Children's social representations of utopian societies

John T. Jost, André Fenton, E. Jost, Zora E.L. Fenton

Research output: Contribution to journalArticlepeer-review


How do children in the U.S. represent the ideal society? A scientific understanding of how children engage in utopian thinking—and how their ideas relate to cross-cultural standards developed by the United Nations—is potentially useful for the development of social movements aimed at progressive social change. In this article we report the results of group projects created by 56 fifth-grade students (27 boys, 29 girls) in New York City who were instructed to work together in small groups to represent their ideal society of the future. We found that themes of economic prosperity and cultural sensitivity, especially the need to promote social and economic equality and to prevent discrimination and prejudice, were central to children's conceptions of the good society. On several major issues, the utopian societies that were proposed dovetailed with the sustainability development goals identified by the United Nations, especially ‘Decent Work and Economic Growth’, ‘Reduced Inequality’, and ‘Peace, Justice, and Strong Institutions’. The children were acutely aware of the need for environmental protection and climate action but understandably lacked a clear sense of how to provide ‘Affordable and Clean Energy’ and ‘Clean Water and Sanitation’ in their ideal societies.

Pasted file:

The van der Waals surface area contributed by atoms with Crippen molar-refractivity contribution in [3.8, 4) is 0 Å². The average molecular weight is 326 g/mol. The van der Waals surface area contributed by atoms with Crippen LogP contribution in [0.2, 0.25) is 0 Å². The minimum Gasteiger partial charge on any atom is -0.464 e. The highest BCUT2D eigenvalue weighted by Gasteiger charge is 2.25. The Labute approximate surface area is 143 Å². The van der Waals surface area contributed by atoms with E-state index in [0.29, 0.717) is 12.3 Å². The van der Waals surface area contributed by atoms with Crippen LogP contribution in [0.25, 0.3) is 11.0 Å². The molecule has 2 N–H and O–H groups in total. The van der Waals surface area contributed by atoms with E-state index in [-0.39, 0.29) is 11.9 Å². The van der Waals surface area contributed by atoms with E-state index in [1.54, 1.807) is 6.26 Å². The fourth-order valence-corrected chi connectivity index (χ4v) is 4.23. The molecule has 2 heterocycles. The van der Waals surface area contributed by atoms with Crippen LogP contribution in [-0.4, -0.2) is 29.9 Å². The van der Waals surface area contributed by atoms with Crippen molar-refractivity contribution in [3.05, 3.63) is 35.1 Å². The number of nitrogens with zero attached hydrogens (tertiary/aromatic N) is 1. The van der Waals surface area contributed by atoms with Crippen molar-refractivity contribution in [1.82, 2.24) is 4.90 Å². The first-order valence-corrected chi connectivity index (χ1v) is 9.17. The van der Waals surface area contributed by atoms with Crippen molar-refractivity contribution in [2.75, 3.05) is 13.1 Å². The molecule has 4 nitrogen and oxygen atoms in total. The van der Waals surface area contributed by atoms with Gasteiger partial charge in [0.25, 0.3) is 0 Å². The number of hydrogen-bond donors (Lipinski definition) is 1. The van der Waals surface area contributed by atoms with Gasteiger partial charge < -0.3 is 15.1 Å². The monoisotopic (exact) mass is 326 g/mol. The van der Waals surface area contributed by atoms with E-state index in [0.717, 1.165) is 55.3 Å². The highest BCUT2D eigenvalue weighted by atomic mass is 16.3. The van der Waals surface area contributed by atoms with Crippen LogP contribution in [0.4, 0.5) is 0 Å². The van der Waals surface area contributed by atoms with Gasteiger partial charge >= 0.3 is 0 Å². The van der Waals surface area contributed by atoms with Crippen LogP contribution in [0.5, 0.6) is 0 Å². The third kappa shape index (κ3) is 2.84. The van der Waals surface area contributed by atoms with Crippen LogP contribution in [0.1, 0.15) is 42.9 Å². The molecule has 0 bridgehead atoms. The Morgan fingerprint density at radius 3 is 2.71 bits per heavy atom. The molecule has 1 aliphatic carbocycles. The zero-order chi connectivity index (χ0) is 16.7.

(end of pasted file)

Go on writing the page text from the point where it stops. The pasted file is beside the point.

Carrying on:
Original languageEnglish (US)
Pages (from-to)1194-1233
Number of pages40
JournalChildren and Society
Issue number6
StatePublished - Nov 2022


  • children
  • environmental sustainability
  • equality
  • freedom
  • ideal society
  • social representations
  • utopian thinking

ASJC Scopus subject areas

  • Health(social science)
  • Education
  • Life-span and Life-course Studies


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